Thought a few folks here might be interested to hear that a restored Gilmore Gas station will play a prominent role in an upcoming film, shot on location in Carnation, Washington.
You can learn more about the film at the following link and see more pictures of the station and its restored pumps: http://www.ellipsisproductions.com/production.html
Here is more information about the film and the story about the pumps and the gas station:
When Seattle filmmaker Christy Elton set out early last fall to look for an old-style gas station to use in a scene for a movie she was producing, she soon discovered there just weren’t that many to pick from.
And what she did find didn’t look that great.
So when she came across the three restored antique pumps local businessman Carey Tremaine had put out just a couple of months earlier, she couldn’t have been more pleased.
“The antique pumps in Carnation are the only decent ones I could find in Washington,” she said. “There are a couple in Portland and only one in Seattle and that one is just junk.”
Tremaine had set the pumps out at the site of a former gas station on the corner of Tolt and Commercial. And even though the gas station itself was “history” – it had quit pumping fuel in the late 1980s – it made for a suitable place for Tremaine’s renovated pumps and a perfect spot for the scene Elton had planned.
Elton and her crew from Ellipsis Productions began setting up for the filming for the movie “The Suit” on November 18 around 3 p.m., doing most of the shooting after dark. The short film, also written and directed by Elton, is the story of a homeless man who acquires a new suit and fancy car and what happens to him when he loses it all.
The film, a “Keystone” style (think Charlie Chaplin … no sound other than music and narrative), is a festival-type movie that was also shot on location in Seattle and Mount Vernon. Elton expects it to be finished in December.
Even though the pumps are vintage 1920s and ’30s and Elton used a 1957 Rolls Royce for the scene, she pointed out it’s not really a “period” film. “With the gas pumps and the car, it’s really more of a ‘magic spot,’” she said.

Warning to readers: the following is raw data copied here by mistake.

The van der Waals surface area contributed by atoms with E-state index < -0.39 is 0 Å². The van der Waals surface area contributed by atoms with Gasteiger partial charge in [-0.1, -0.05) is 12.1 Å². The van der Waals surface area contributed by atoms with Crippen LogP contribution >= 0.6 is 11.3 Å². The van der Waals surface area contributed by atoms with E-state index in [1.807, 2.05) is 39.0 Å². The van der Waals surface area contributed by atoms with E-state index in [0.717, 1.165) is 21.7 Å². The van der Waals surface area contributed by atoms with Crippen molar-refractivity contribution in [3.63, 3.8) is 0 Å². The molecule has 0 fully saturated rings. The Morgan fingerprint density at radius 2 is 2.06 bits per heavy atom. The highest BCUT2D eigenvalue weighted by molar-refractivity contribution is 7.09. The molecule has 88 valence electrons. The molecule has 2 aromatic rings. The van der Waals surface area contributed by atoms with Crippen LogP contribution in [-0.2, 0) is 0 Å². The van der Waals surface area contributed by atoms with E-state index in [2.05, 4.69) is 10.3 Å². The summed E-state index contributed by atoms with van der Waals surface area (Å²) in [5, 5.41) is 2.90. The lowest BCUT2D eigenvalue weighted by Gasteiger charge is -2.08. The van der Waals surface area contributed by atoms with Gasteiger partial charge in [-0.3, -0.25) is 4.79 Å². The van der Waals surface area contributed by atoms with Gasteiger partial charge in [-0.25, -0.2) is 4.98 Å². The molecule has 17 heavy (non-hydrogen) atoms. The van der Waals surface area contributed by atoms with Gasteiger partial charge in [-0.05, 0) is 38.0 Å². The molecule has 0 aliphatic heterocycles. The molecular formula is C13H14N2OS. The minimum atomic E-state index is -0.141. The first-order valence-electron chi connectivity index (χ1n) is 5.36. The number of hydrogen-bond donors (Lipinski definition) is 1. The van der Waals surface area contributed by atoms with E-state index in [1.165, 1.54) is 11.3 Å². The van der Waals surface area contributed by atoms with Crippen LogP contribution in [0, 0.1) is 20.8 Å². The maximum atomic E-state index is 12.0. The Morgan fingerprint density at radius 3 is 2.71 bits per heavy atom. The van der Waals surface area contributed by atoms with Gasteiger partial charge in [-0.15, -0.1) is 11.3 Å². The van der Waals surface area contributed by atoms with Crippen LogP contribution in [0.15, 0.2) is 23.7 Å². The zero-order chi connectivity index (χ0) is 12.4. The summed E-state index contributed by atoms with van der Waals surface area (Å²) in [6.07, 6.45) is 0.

The crew finished filming about 2:30 a.m.
“It was a long night,” said Elton, who says she makes her living in the corporate video world. “But I do this for fun.”
Tremaine, appropriately, echoed that sentiment about his own hobby of restoring gas pumps and other petroleum-related items.
“I do it for fun,” he said, admitting his interest in “petroliana” as he calls it, is “a guy thing.”
Although he says he did some of the restoration himself, he credits Carnation resident John Leith for doing most of the physical work required in renovating the pumps.
And Ron Wahlin of Fall City “did a very nice paint job on two of them,” he emphasized.
He pointed out that the idea is not to re-create the past but to try to retain the nostalgic flavor.
“Carnation’s main street is part of a scenic route that is used heavily in the summer,” he says. “The vintage gas pumps are a nice roadside attraction for weekend motorists and bicyclists. State Route 203 is a major route for car and Harley clubs that come for rallies. A lot of people stop by the pumps just to look or take photos.”
The building behind the pumps was originally a Gilmore gas station built in 1932 by the Gilmore Oil Company. Tremaine bought the property in 1998.